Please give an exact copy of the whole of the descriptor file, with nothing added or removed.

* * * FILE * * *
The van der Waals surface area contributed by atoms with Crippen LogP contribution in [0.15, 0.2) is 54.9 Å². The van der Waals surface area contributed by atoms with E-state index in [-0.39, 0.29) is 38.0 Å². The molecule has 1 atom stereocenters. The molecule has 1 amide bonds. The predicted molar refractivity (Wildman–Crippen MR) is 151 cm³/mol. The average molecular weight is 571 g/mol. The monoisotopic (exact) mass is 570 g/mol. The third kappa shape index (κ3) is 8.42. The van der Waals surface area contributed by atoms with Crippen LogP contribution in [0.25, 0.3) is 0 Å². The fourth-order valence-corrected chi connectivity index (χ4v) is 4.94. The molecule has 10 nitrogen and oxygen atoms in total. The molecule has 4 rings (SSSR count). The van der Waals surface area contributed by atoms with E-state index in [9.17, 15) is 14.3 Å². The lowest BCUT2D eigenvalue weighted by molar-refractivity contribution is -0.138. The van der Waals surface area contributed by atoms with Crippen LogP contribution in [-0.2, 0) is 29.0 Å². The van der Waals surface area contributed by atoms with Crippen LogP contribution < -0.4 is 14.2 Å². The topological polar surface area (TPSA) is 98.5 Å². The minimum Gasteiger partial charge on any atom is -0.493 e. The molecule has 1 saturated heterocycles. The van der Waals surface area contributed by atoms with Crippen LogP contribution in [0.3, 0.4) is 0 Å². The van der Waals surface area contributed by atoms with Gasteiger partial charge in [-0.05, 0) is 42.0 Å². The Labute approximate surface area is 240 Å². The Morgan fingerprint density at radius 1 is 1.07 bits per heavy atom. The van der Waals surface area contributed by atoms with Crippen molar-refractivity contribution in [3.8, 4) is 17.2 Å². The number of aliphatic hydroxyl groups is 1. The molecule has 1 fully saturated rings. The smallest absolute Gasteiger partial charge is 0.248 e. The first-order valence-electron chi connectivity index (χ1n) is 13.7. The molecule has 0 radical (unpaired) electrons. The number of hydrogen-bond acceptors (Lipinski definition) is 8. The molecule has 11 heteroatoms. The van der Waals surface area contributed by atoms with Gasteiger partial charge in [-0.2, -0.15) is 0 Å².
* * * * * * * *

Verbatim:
The van der Waals surface area contributed by atoms with Crippen LogP contribution in [0.15, 0.2) is 54.9 Å². The van der Waals surface area contributed by atoms with E-state index in [-0.39, 0.29) is 38.0 Å². The molecule has 1 atom stereocenters. The molecule has 1 amide bonds. The predicted molar refractivity (Wildman–Crippen MR) is 151 cm³/mol. The average molecular weight is 571 g/mol. The monoisotopic (exact) mass is 570 g/mol. The third kappa shape index (κ3) is 8.42. The van der Waals surface area contributed by atoms with Crippen LogP contribution in [0.25, 0.3) is 0 Å². The fourth-order valence-corrected chi connectivity index (χ4v) is 4.94. The molecule has 10 nitrogen and oxygen atoms in total. The molecule has 4 rings (SSSR count). The van der Waals surface area contributed by atoms with E-state index in [9.17, 15) is 14.3 Å². The lowest BCUT2D eigenvalue weighted by molar-refractivity contribution is -0.138. The van der Waals surface area contributed by atoms with Crippen LogP contribution in [-0.2, 0) is 29.0 Å². The van der Waals surface area contributed by atoms with Crippen LogP contribution < -0.4 is 14.2 Å². The topological polar surface area (TPSA) is 98.5 Å². The minimum Gasteiger partial charge on any atom is -0.493 e. The molecule has 1 saturated heterocycles. The van der Waals surface area contributed by atoms with Crippen LogP contribution in [0.3, 0.4) is 0 Å². The van der Waals surface area contributed by atoms with Gasteiger partial charge in [-0.05, 0) is 42.0 Å². The Labute approximate surface area is 240 Å². The Morgan fingerprint density at radius 1 is 1.07 bits per heavy atom. The van der Waals surface area contributed by atoms with Crippen molar-refractivity contribution in [3.8, 4) is 17.2 Å². The number of aliphatic hydroxyl groups is 1. The molecule has 1 fully saturated rings. The smallest absolute Gasteiger partial charge is 0.248 e. The first-order valence-electron chi connectivity index (χ1n) is 13.7. The molecule has 0 radical (unpaired) electrons. The number of hydrogen-bond acceptors (Lipinski definition) is 8. The molecule has 11 heteroatoms. The van der Waals surface area contributed by atoms with Gasteiger partial charge in [-0.2, -0.15) is 0 Å².